Lee Pitts: Or so I hear
I am one of the 10 percent of adult Americans who don’t own a cell phone. It’s not that I think cell phones are the work of the devil, or that they aren’t handy, it’s just that I am far too busy listening to other people’s conversations to have one of my own.
I am not a people watcher but I am a member of the same genus and species: I am a people listener. A conversation pirate. A thief of other people’s words. I don’t know if I was born an enormous eavesdropper, or if I became an earjacker, a highjacker of other people’s dialogue, when I became a writer and was always in need of fresh material. I am sure of one thing though, I find other people’s conversations infinitely more interesting than my own.
Although I don’t own one, cell phones have been a blessing to me and have extended my writing career 20 years longer than it should have been. I don’t do my research in a library but in a restaurant booth where I can hardly write fast enough to record all the cell yells from people on their phones. You all know who I’m talking about, the folks who invite other people to lunch and then spend the entire time talking to someone else on their phone; talking louder and louder above the din of other cell phone addicts. They seem to be completely oblivious to their lunch guests, or the other diners. Talk about obscene phone calls! I know it’s rude for me to listen in on other people’s conversations but the way I see it, if they want to blab at such decibels then I have a responsibility to listen. I should at least show them that courtesy.
You’d be surprised at the things I’ve heard. (or maybe you wouldn’t.) There have been many occasions when I could have blackmailed husbands, embarrassed wives or tattled on kids with the information I overheard. Evidently I’m not the only person who listens in on other people’s conversations because the word of the year is “halfalogue”, which is that half of a conversation you hear involuntarily.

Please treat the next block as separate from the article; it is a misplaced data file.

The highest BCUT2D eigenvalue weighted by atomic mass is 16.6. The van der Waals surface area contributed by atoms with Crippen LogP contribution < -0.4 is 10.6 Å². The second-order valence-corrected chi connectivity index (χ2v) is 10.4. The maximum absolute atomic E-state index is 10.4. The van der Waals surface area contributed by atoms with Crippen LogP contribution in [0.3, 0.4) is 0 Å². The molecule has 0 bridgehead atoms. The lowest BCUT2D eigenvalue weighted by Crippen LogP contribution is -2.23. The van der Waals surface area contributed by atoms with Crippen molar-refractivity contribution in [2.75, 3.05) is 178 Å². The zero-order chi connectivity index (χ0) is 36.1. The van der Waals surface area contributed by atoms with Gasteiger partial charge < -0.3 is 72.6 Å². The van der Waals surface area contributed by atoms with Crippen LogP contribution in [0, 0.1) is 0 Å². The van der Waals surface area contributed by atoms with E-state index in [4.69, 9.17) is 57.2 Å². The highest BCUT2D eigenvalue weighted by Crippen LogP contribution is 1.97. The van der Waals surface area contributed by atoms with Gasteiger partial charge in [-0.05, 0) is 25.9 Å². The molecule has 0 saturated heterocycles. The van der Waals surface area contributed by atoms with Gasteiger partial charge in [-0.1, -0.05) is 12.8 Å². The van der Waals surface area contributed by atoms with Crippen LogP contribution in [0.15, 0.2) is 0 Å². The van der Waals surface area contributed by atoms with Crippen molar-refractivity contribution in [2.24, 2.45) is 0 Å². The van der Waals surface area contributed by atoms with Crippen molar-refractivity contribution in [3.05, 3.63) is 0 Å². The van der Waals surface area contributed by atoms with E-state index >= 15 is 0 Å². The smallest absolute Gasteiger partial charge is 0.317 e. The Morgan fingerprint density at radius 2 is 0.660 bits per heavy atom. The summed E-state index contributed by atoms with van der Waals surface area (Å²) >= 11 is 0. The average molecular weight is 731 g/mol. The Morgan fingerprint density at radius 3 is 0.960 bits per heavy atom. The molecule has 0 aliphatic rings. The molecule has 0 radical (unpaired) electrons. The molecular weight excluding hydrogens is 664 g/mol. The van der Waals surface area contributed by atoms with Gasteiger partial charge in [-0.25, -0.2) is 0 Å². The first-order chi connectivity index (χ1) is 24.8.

Unlike me, my wife is very quiet, which is just one of her many attributes. She can go to a dinner party and not say two words. But she’s a great listener and often after dining out we’ll have our own conversation about what the people in the next booth were discussing. Sometimes it’s hard to just sit there when people are getting their facts wrong, or contemplating bad lifestyle decisions. Often I just want to blurt out, “Can you be a little more specific? Has your husband cheated on you before and exactly what disease did he give you?” Or, “Look, you’re broke. And you eat too much. I’m just saying, instead of spending $10,000 on a tummy tuck next time you shouldn’t order the whole fried chicken, two desserts and “the works” on your baked potato.”
Cell phones have benefitted me in many ways. Like sheepherders and lonely cowboys, I have the irritating habit of talking to myself. But now when I talk to myself instead of people thinking I’m a mentally disturbed homeless person, they think I’m talking on my cell phone. Which I don’t have. But they don’t know that. With handless headsets and phones now no larger than a pack of tic-tacs, it’s easy to convince people you’re actually talking to someone. When I talk to myself and see people looking at me funny, or trying to find the cell phone on my person, I’ll just say real loud, “Sorry Bob, I’m starting to lose you. I’ll call you later when I get in a better area.” Yeah right.
Or if I see someone I don’t like and don’t want to talk to, I’ll just say, “Hello, Joe.” Then I turn to the person I don’t want to talk to and say, “I’d love to visit but it’s really important I take this call.” Then I look for a restaurant so I can complete the fake call so that everyone can hear me and see how I’m so technologically savvy that I have a cell phone that no one can see.
Gee, I must have the latest model!
Thanks to Bluetooth I have all the benefits and status of owning a cell phone without ever having to charge a battery or pay a bill to ATT, Vonage or Verizon.